By David Canary, Esq., as published by The Daily Journal of Commerce, January 9th, 2007

Jan. 2 is the date when all property subject to taxation is identified and required to be listed in real and personal property tax returns. All taxable real and personal property is valued for assessment purposes as of Jan. 1. And ownership and responsibility for payment of taxes are determined as of Jan. 1.

Now that the bowl games are over and the Christmas lights have been taken down, property owners are well advised to take stock of the status and use of their real and personal property as of Jan. 1 in preparation for filing their real and personal property tax returns by the March 1 deadline.

Non-exempt personal property subject to assessment, taxation

Every year, the Oregon Tax Court hands down numerous opinions enforcing penalties on up to 50 percent of the taxes upon businesses and individuals that failed to file personal property tax returns. In some cases, the taxes and penalties assessed go back five years, and the tax court has no jurisdiction to waive penalties because of a taxpayer's lack of knowledge of the filing requirement.

So let's be clear. All personal property not exempt from property taxation shall be valued and assessed at its real market value as of jan. 1. Personal property held for personal use is exempt. Licensed motor vehicles are exempt. Inventory held for sale in the ordinary course of business is exempt. And certain farm machinery and equipment is exempt. Assessment of personal property worth less than $12,500 may be canceled upon filing a verified statement with the county assessor.

Every person and every managing agent or officer of any firm, corporation or association owning, or having in its possession, non-exempt personal property on Jan. 1 must file a personal property tax return with the county assessor by March 1 of each year, but the assessor, upon written request filed before the deadline, shall allow an extension to April 15.

As between a mortgagor and mortgagee, or a lessor and lessee, the actual owner and the person in possession may agree between themselves as to who files the return and pays the tax. However, both parties will be jointly and severally liable for the failure of either party to timely file a personal property return, including penalties.

The personal property return is required to contain: a full listing of the personal property owned or in the taxpayer's possession as of Jan. 1; a statement of its real market value; a separate listing of those items claimed to be exempt as imports or exports; a listing of the additions and retirements made since the prior Jan. 1, indicating the book cost and the date of acquisition or retirement; and the name, assumed business name and address of each general partner (or, if it is a corporation, the name and address of the registered agent). The return shall be annexed an affidavit or affirmation of the person making the return that the statements contained in the return are true. Return forms may be obtained from the office of the county assessor.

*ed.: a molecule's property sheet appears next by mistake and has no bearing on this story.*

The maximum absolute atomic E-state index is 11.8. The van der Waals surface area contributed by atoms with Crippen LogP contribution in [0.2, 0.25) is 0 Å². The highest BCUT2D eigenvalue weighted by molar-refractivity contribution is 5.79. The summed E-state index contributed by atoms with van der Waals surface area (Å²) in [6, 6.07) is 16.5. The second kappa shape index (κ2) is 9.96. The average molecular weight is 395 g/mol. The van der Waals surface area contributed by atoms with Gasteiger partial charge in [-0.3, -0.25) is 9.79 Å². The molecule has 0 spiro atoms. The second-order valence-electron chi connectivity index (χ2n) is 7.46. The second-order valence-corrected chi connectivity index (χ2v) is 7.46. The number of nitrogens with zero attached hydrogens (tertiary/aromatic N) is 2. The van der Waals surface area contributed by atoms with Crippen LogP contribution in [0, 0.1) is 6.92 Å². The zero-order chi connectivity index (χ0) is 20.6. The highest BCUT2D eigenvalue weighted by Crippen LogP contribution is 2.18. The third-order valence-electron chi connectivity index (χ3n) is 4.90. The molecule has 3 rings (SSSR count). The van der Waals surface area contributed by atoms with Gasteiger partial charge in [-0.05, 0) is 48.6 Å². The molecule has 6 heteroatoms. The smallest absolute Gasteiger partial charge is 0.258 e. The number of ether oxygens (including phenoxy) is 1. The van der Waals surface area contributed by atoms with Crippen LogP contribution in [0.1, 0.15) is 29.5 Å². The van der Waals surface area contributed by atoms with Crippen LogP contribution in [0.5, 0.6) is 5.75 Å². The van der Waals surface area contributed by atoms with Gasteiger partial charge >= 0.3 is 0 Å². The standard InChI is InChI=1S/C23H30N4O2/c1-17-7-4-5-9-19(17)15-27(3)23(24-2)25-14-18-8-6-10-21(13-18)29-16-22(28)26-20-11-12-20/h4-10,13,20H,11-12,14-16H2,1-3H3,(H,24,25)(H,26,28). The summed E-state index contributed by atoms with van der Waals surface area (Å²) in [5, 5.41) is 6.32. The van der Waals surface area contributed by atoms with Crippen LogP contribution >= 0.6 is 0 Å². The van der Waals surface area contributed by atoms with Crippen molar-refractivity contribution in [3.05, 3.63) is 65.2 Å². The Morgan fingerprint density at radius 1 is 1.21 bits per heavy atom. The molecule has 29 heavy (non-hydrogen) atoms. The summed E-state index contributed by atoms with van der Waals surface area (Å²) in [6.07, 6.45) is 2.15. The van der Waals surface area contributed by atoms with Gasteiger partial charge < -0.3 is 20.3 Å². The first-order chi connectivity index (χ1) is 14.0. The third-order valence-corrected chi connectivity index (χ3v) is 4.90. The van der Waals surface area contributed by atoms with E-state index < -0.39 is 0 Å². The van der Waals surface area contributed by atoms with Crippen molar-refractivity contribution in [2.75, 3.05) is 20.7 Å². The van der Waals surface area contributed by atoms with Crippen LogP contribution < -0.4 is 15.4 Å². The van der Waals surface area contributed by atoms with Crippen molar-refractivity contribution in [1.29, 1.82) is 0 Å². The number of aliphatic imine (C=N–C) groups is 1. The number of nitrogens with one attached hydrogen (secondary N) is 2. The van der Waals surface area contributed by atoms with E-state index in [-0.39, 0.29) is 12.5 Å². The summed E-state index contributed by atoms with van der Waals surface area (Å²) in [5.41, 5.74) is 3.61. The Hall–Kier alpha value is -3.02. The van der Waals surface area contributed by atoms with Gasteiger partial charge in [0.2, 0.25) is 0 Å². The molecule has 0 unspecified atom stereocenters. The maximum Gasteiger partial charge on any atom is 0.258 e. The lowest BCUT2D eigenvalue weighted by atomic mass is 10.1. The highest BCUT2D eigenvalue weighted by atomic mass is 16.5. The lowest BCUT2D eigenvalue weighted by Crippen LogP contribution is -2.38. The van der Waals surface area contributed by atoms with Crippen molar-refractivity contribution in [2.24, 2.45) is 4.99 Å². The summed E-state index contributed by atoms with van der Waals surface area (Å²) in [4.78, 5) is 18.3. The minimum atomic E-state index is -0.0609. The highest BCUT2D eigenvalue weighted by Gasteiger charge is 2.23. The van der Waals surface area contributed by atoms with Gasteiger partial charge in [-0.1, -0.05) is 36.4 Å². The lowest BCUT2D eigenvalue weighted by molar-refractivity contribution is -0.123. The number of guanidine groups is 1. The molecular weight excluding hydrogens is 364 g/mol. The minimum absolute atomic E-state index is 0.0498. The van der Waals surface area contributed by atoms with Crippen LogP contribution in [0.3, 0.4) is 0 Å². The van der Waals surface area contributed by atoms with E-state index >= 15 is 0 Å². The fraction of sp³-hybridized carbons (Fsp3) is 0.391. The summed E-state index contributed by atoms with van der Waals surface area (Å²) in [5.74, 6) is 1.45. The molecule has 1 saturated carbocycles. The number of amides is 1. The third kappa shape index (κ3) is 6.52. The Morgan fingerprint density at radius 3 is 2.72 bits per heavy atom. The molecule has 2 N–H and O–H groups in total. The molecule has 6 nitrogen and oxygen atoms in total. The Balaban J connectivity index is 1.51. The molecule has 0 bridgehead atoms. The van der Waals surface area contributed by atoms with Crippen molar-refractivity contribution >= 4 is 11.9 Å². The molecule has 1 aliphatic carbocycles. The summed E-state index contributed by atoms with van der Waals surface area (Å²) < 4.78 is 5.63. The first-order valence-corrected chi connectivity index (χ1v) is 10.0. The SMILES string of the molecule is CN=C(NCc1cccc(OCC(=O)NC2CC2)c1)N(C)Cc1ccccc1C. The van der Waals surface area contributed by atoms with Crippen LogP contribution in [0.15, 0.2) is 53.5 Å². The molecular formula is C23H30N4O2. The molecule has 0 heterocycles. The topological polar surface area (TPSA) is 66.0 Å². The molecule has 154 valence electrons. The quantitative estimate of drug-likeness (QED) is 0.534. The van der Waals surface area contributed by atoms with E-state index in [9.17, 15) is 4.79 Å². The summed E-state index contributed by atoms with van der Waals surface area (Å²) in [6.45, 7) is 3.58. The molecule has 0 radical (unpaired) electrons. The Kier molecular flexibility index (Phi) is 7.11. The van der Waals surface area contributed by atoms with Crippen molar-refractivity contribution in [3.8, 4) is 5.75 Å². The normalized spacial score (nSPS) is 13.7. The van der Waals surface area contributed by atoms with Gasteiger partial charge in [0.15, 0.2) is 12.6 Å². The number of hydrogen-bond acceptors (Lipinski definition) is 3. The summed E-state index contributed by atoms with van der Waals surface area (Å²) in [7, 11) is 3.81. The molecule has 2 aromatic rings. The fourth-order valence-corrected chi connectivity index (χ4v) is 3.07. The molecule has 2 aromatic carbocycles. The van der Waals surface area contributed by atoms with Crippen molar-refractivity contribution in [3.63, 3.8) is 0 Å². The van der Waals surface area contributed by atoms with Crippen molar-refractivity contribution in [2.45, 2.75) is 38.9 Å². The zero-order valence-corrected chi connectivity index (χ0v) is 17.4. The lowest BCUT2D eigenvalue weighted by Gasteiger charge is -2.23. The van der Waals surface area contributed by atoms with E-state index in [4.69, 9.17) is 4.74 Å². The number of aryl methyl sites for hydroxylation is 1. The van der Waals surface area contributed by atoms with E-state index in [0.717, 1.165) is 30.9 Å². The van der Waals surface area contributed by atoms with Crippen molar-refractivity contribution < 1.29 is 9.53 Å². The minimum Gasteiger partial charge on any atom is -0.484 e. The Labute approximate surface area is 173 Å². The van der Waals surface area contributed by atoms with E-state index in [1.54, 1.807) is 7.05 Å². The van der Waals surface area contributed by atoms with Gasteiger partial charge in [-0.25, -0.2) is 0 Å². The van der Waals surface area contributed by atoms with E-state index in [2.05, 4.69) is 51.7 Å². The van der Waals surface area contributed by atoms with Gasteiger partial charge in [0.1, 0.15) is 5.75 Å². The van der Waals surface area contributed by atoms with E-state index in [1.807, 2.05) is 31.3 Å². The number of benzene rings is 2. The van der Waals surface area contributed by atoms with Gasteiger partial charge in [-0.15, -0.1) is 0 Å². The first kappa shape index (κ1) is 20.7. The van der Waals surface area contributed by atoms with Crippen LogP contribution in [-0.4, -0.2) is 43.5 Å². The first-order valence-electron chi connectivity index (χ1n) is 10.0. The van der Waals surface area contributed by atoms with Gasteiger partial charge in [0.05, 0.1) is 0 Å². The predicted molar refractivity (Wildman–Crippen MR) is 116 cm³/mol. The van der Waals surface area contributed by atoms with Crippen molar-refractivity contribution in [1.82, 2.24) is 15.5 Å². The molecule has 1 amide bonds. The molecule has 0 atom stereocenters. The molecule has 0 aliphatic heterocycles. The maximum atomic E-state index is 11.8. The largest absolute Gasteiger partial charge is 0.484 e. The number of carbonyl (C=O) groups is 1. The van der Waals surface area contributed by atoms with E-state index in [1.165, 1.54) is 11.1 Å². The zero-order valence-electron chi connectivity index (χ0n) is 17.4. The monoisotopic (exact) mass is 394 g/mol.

Penalties for failure to file a personal property return on time can range from 5 percent to 50 percent of the taxes attributable to the personal property. This penalty can be waived only upon a proper showing of good and sufficient cause - which does not include inadvertence, mistake, reliance upon advice from a tax professional or lack of knowledge of the filing requirement - or if the year for which the return was filed was both the first year that a return was required to be filed and the first year for which the taxpayer filed a return. The imposition of the penalty for late or non-filing of a personal property tax return may be appealed to the county board of property tax appeals.

IPR presents tricky problems

Owners of principal and secondary industrial property must file an industrial property return (IPR). An IPR is a combined return of both real and personal property. The IPR and instructions specifying the information to be included in the return are available on the Oregon Department of Revenue's Web site (search for "industrial property return form").